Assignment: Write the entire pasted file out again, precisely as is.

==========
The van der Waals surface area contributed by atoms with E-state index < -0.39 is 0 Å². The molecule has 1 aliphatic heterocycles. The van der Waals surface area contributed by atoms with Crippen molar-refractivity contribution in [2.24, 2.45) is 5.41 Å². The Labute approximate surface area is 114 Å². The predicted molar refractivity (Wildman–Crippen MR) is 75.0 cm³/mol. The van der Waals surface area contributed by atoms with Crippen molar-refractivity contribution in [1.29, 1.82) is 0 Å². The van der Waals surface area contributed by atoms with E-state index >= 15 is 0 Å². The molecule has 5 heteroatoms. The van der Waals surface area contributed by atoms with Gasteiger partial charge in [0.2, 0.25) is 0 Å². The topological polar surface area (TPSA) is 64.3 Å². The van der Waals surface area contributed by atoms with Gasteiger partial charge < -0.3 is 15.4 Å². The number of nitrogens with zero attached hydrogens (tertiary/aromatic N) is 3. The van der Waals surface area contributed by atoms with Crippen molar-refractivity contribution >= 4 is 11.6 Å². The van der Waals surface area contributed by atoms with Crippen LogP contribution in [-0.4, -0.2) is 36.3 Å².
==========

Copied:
The van der Waals surface area contributed by atoms with E-state index < -0.39 is 0 Å². The molecule has 1 aliphatic heterocycles. The van der Waals surface area contributed by atoms with Crippen molar-refractivity contribution in [2.24, 2.45) is 5.41 Å². The Labute approximate surface area is 114 Å². The predicted molar refractivity (Wildman–Crippen MR) is 75.0 cm³/mol. The van der Waals surface area contributed by atoms with Crippen molar-refractivity contribution in [1.29, 1.82) is 0 Å². The van der Waals surface area contributed by atoms with E-state index >= 15 is 0 Å². The molecule has 5 heteroatoms. The van der Waals surface area contributed by atoms with Gasteiger partial charge in [0.2, 0.25) is 0 Å². The topological polar surface area (TPSA) is 64.3 Å². The van der Waals surface area contributed by atoms with Gasteiger partial charge < -0.3 is 15.4 Å². The number of nitrogens with zero attached hydrogens (tertiary/aromatic N) is 3. The van der Waals surface area contributed by atoms with Crippen molar-refractivity contribution >= 4 is 11.6 Å². The van der Waals surface area contributed by atoms with Crippen LogP contribution in [-0.4, -0.2) is 36.3 Å².